You need to establish just how the providers of your data back adjust their price series. Only you can do that. If you have a good grasp of how they do this the answer to your question should reveal itself. If both charts are supposed to show the daily price of exactly the same month and year of exactly the same futures contract over the period shown then there should be no difference since there would be no roll. If there is a roll or rolls of the back adjusted data from one contract month into one or more contract months then there may be roll gaps and while the latest data points should show actual prices (depending on how they concatenate the contracts), any price prior to a roll with a gap will be adjusted for the gap or gaps.

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Post by Chuck B » Wed May 02, 2012 8:03 am

Yeah, that back adjusted chart looks like it has issues imo.

In STIRs your choice of rollover date strongly effects your sensitivity to either near term changes in STIR or longer term expected changes in STIR. You need to use a professional piece of software, perhaps CSI, and create backadjusted data series using a specific roll date in my opinion. Use a basic back adjust where the current contract is unchanged, and all prior data is adjust up or down to close the rollover price gap. Forget trying to trade STIR markets with open interest or volume rollovers as that will lead to a massive inconsistent mess through time.

You of course want to trade the quarterly months (H, M, U, Z), and I would suggest that you look at creating data series that roll anywhere from 6 months to 12 months before expiration. Explore how (over past times) the performance of a trend system varies significantly with roll date (i.e. evaluate rolling 1, 2, 3,....7,8,9,10,11,12, etc months prior to expiration). You will likely find that rolling somewhere around 6-8 months prior to expiration is a reasonable spot to reside. Note this means that, for an 8 month roll, right now your "front month" would be Mar 2013 for example as you would have rolled from Dec to Mar sometime in April.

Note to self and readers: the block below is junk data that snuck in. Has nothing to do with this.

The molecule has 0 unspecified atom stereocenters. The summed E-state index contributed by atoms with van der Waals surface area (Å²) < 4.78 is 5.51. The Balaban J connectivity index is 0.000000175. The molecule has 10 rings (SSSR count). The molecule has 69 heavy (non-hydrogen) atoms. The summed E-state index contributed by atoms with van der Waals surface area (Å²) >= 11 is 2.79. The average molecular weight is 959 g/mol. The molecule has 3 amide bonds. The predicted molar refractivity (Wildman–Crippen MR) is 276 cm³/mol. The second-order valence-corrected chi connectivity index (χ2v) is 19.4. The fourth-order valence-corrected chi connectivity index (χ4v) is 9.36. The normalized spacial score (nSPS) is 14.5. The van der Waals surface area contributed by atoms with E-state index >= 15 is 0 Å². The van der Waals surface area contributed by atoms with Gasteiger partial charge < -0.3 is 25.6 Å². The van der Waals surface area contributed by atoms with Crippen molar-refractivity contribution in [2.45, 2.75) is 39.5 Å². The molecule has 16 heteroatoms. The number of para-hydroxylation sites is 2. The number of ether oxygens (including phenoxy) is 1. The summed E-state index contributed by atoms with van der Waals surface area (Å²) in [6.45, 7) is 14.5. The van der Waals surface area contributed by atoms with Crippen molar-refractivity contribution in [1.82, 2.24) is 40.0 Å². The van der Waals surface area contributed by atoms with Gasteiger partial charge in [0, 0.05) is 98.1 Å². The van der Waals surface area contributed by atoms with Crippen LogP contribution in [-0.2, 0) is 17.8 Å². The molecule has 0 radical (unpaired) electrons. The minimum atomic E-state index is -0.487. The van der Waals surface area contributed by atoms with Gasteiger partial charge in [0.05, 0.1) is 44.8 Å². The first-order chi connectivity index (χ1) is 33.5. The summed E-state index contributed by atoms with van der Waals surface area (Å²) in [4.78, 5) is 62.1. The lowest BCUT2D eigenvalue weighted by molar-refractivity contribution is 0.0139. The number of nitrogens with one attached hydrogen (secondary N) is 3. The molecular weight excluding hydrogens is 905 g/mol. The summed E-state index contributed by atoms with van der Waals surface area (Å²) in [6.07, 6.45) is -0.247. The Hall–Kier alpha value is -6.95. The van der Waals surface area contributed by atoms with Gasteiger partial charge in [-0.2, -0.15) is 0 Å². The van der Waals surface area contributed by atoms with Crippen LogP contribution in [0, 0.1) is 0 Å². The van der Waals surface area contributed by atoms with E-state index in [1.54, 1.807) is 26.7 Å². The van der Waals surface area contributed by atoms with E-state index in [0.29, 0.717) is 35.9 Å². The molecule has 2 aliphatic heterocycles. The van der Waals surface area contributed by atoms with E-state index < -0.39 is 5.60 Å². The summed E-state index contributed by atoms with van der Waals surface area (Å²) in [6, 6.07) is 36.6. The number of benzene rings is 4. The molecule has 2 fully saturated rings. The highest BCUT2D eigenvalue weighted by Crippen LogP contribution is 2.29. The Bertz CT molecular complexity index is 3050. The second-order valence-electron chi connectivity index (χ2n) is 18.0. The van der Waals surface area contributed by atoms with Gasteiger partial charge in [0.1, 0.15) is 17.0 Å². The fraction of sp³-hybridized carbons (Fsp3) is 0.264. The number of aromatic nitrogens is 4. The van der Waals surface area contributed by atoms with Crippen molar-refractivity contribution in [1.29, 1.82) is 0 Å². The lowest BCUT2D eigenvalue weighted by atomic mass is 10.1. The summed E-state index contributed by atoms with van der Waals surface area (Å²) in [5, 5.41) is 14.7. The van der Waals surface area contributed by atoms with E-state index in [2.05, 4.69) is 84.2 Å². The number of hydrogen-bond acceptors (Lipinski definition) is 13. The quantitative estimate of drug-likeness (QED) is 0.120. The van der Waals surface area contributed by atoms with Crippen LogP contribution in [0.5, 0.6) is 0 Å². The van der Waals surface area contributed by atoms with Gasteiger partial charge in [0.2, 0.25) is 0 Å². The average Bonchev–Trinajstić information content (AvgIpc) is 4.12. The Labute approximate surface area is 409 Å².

Trade what you test and test what you trade.

P.S. Don't get carried away with thoughts of optimizing (i.e. selecting the "best") on rolldate in STIRs since all you will be doing to using a roll date series that performed the best over how STIRs behaved in the past 20 years or so. If anything, what has happened in developed market's STIR markets in the past 3 years should show the folly in that step. :wink:

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Post by AceofAce » Sun May 13, 2012 4:24 am

Many thanks AFJ Garder and Chuck B, very helpful!

I also noticed that when rolling from contract month A to B, other contract months around B maybe stronger or weaker contracts. If say I hold a long position, it might it be better to roll to the strongest contract month instead for just the next liquid one and vice versa for short positions. I also noticed this for commodities (not currencies, bonds and indices though as usually only one contract is liquid for those).